In this week-end's New York Times, the economist, Tyler Cowen, reminded us of the noblest features of the history of economics: the "egalitarian and civil libertarian core." (On his his own blog, Cowen also calls it "cosmopolitan" for good reasons because the piece attacks the nationalist bias in much public policy economics.) In particular, he argues that these are linked: "If you treat all individuals as fundamentally the same in your theoretical constructs, it would be odd to insist that the law should suddenly start treating them differently." Cowen's additional claim, the economist's mantra that "economic analysis is itself value-free," is more problematic. Let's leave aside the non-trivial, problematic jump from positive analysis to normative advocacy (recall the Summers-Khan exchange.) As I have argued elsewhere, non-trivial values are inevitably smuggled into what counts as an "individual" (and "same") as well as any attempts to aggregate these.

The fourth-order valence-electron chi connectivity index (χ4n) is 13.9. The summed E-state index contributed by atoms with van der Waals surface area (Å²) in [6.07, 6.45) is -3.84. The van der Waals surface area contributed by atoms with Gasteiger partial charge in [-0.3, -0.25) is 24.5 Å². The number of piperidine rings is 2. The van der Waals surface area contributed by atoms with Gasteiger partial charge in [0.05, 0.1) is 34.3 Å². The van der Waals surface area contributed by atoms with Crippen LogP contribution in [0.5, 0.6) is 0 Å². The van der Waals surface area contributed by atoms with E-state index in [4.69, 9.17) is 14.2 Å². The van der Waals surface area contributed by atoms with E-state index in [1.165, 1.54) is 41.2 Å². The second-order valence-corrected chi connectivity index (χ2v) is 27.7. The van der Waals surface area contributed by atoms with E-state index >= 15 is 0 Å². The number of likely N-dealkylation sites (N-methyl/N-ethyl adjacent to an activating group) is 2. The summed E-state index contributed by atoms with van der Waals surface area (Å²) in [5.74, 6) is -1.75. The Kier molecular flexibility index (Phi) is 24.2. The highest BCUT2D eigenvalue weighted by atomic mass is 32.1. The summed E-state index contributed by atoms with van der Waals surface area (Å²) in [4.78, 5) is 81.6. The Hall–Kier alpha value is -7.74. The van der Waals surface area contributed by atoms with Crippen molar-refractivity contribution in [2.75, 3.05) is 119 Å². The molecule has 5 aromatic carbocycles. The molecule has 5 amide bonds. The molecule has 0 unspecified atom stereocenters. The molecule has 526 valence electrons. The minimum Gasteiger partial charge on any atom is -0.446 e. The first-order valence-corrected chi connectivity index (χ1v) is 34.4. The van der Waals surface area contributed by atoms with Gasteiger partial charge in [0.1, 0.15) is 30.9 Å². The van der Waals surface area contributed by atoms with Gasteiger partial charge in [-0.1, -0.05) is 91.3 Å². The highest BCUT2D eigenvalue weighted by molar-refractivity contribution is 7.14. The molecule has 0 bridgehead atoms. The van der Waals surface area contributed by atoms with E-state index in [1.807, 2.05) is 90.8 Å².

I was especially pleased that Cowen linked his treatment to the scholarship of my friends and mentors, Sandra Peart and David Levy, on what they have called “analytical egalitarianism.” (Here and here [the latter contains a contribution by (ahum) me].) On Cowen's account analytic egalitarianism rejects the competing theoretical approaches that:
postulate natural hierarchies of religion, ethnicity, caste and gender, often enforced by law and strict custom. Economists too often forget that we are part of this broader battle of ideas, and that we are winning some enduring victories.